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New York posts negative net change in ICU admissions for first time since coronavirus outbreak

New York posts negative net change in ICU admissions for first time since coronavirus outbreak
New York posts negative net change in ICU admissions for first time since coronavirus outbreak
  • The decline, which measures difference between new admissions to intensive care and patients who have recovered or died, was 17.
  • The state suffered 777 deaths on Thursday, slightly lower than the day before, bringing the total to 7,844 so far. 
  • New York had created overflow capacity for hospitals, including at the Javits Center in New York City and the USNS Comfort, to help deal with the surge of coronavirus patients. 
  • New York State saw a negative net change in intensive care admissions on Thursday for the first time since the coronavirus crisis began, Gov. Andrew Cuomo said Friday.
    The decline, which measures difference between new admissions to intensive care and patients who have recovered or died, was 17. The measurement increased by 302 and 84 on the prior two days, and has been volatile in recent weeks.

    The state suffered 777 deaths on Thursday, slightly lower than the day before, bringing the total to 7,844 so far. Total hospitalizations, which includes those not in intensive care, rose by 290.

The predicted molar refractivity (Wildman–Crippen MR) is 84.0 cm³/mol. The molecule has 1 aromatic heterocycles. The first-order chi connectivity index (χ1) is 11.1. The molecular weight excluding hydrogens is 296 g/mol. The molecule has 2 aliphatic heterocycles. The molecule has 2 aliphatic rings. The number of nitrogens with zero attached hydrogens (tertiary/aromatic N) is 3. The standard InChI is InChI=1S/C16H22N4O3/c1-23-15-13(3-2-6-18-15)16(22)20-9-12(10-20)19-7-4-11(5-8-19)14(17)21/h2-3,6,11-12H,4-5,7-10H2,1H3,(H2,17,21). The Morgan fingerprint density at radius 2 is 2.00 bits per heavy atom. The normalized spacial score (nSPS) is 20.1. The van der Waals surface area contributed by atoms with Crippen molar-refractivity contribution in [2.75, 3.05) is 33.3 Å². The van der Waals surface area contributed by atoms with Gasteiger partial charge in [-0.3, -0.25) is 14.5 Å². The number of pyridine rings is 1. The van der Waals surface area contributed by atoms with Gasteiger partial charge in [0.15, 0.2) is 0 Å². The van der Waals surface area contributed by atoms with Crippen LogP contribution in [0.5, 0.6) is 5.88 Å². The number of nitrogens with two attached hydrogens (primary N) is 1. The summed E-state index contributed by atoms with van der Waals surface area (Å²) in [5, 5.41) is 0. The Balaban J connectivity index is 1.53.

• New York had created overflow capacity for hospitals, including at the Javits Center in New York City and the USNS Comfort, to help deal with the surge of coronavirus patients. 
    The decline for New York follows California Gov. Gavin Newsom saying on Thursday that the state saw a 1.9% drop in the daily number of patients admitted into the ICU. Newsom warned, however, that the daily drop was only one data point and is not reflective of a greater trend, but it’s an encouraging sign that reinforces the state’s social distancing guidelines.
    New York has more than 160,000 confirmed cases of the coronavirus, putting it above every country in the world except the United States, according to data from Johns Hopkins University. 
    Cuomo said the state is “flattening the curve” and performing better than some models which showed the health care system being overwhelmed. 
    “There is no natural trajectory. The trajectory is the trajectory we create by our actions,” Cuomo said.
  • The state has shut down schools and non-essential businesses in an effort to slow the spread of the virus. The governor said the state needed significantly more testing in order to re-open the economy.
    “We need a tremendous, mind-boggling increase in testing quickly ... as many as you can make, you can use” Cuomo said.

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